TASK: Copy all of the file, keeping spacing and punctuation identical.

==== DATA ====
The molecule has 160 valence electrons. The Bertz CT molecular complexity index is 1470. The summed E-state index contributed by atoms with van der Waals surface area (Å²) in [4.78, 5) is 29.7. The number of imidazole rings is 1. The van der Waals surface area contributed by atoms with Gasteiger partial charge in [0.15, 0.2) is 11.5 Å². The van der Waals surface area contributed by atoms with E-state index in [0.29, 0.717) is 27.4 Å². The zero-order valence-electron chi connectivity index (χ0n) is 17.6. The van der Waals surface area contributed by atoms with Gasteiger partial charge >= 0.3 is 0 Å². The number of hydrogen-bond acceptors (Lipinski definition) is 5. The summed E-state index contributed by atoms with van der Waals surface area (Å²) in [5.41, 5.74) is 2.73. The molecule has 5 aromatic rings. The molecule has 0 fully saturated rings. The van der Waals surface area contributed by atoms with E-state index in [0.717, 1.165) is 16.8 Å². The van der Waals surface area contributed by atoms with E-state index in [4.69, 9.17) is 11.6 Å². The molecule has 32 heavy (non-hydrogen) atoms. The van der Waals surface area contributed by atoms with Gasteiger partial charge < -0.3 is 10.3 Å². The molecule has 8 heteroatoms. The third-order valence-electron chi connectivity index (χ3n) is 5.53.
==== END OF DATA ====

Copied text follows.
The molecule has 160 valence electrons. The Bertz CT molecular complexity index is 1470. The summed E-state index contributed by atoms with van der Waals surface area (Å²) in [4.78, 5) is 29.7. The number of imidazole rings is 1. The van der Waals surface area contributed by atoms with Gasteiger partial charge in [0.15, 0.2) is 11.5 Å². The van der Waals surface area contributed by atoms with E-state index in [0.29, 0.717) is 27.4 Å². The zero-order valence-electron chi connectivity index (χ0n) is 17.6. The van der Waals surface area contributed by atoms with Gasteiger partial charge >= 0.3 is 0 Å². The number of hydrogen-bond acceptors (Lipinski definition) is 5. The summed E-state index contributed by atoms with van der Waals surface area (Å²) in [5.41, 5.74) is 2.73. The molecule has 5 aromatic rings. The molecule has 0 fully saturated rings. The van der Waals surface area contributed by atoms with E-state index in [0.717, 1.165) is 16.8 Å². The van der Waals surface area contributed by atoms with E-state index in [4.69, 9.17) is 11.6 Å². The molecule has 32 heavy (non-hydrogen) atoms. The van der Waals surface area contributed by atoms with Gasteiger partial charge < -0.3 is 10.3 Å². The molecule has 8 heteroatoms. The third-order valence-electron chi connectivity index (χ3n) is 5.53.